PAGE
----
As is the case with many things in life, not everything is puppies and rainbows. Occasionally, even the best of scenarios can take a turn for the worst. And some even start out bad. But is that the case when selling a house for sale by owner? Read on to learn three mistakes to avoid when selling your home for sale by owner (FSBO).
A few stories
Let’s look at a few different FSBO stories. At the end, we’ll discuss what went wrong, and how you can avoid those things.
Be helpful. Don’t hinder
Morgan Franklin, a homeowner selling her house on her own, explains what went wrong with her process. “I was so eager to showcase my home that I hung around during showings, which was a huge turnoff to potential buyers. I thought I was being helpful, pointing out extra storage and other features, but looking back, I realize now that I was just an annoyance. And, I overpriced the house, which is another common FSBO error.”
Be creative and safe
Jay Seier a for sale by owner seller said, “When trying to sell my home myself, I was approached by a ‘creative investor’ with an offer to lease my house for five years. The buy-out price he named was well above market, and I would have cash flow of about $500 a month above my mortgage. Who wouldn’t take that deal?
“But what I didn’t realize by not reading the fine print was that he was able to sublet the property—which he did. I wasn’t prepared for that, and I didn’t like the feeling that I’d lost all control of my home for five years with all my equity tied up in it.” These types of sales are not all bad. There are many reputable companies that do these creative options. However, do your homework before accepting these terms. Make sure you understand the contract and ask a lot of questions. Referrals from previous sellers would be a good thing to ask for. In the end, if you don’t fully understand the contract, or you’re just feeling uneasy with it, don’t sign. Speak with a lawyer or simply walk away from the deal.
What would you do it if you hired an appraiser, and they undervalued your home? This is where Pam Mayhew found herself when she was selling. She says that, “I had a beautiful townhouse listed FSBO, and got it under contract with my own marketing to a veteran. What I didn’t count on was that the veteran’s VA loan would be killed by an inexperienced appraiser who severely undervalued the home and didn’t even use local comparable sales.
“I didn’t know that with a VA loan, a bad appraisal sticks with the house if another VA buyer should come along—something I’m sure a real estate agent would have known.” In the end, she got it figured out, but this is a good reminder not to commit to anything before you know what exactly you’re signing yourself up for.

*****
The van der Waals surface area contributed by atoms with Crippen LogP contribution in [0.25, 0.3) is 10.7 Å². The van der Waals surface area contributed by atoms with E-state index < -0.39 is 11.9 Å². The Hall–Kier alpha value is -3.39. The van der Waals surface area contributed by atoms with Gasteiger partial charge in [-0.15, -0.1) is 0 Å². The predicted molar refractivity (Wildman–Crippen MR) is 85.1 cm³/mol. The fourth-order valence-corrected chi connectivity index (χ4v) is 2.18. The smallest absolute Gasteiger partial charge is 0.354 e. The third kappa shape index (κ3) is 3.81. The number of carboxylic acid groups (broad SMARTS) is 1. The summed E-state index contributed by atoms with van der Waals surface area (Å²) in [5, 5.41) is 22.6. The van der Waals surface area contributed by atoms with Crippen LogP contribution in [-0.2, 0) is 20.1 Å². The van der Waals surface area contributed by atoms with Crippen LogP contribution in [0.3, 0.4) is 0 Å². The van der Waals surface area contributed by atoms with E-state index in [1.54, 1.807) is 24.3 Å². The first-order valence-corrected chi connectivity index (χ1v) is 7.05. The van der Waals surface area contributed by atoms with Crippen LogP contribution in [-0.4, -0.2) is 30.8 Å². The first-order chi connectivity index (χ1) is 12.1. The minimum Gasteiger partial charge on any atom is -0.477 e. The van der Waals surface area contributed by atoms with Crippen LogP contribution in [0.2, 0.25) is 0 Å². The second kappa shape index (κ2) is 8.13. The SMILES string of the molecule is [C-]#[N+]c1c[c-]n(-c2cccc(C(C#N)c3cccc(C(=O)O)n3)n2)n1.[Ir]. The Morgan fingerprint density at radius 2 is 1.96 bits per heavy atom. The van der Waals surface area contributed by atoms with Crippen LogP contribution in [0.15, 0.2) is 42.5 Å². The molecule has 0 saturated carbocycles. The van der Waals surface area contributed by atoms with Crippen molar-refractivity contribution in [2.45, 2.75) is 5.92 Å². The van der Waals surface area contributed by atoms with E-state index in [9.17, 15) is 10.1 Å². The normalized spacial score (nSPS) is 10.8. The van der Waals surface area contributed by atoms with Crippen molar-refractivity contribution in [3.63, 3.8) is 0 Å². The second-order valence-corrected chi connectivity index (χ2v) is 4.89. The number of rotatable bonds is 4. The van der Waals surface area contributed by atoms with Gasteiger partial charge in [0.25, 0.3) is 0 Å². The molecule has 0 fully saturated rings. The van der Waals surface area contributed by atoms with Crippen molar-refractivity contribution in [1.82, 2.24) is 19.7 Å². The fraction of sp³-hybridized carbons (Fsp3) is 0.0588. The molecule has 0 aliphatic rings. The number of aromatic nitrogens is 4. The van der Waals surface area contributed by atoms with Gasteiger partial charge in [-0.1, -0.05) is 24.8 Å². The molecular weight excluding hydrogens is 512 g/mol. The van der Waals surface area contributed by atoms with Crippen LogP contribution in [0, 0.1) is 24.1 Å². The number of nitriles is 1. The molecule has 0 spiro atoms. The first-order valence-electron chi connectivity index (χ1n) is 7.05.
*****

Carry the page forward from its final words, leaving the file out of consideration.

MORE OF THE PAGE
What to take away
There are a few key take-aways after reading these stories, but first, there is a general rule of thumb we want to mention. Namely, your own personal safety. Nothing is more important than this, and generally, it’s up to you to be responsible. If you’re selling your home on your own, ask someone to be your partner, who can help keep you safe. They’ll help you read the fine print, and also hang out with you when it comes time to vet potential buyers. Scammers have a harder time duping two people, as compared to just one.
For the most part, no one purposely overprices something. But you do have to find a balance between too low and too high, as we learned from Morgan Franklin. If you can find an appraiser you trust, then that’s great and definitely helpful. If not, your own research and scouting out the market in your neighborhood will help you a lot.
Be available but not irritating
Another tip we learned from Miss Franklin was to be sure you don’t become a hindrance to buyers. She mentioned she wanted to showcase her house, but that it only irritated the folks looking. Thus, when showing your house, staying low profile is what we would suggest. Telling the viewers something like, “I’ll be in the kitchen if you need anything!” is a great way to be available, but not in the way.
Know who you’re working with
This tip applies to the last two stories together. Knowing who you’re working with, and trusting them is a big deal. You need to know that they’re trustworthy and reliable, as well as honest. Find someone who has good reviews, and that people like and recommend. In the end, it’s worth your time to research and find someone good, so that you don’t become the victim of a scam.
As one final reminder, your safety is the most important thing. When it comes to showings or open houses, be sure to keep in contact with a friend, so that someone knows your OK. After all, you can never be too safe. And if you’re interested in more things FSBO related, check out this article on how to get your home noticed!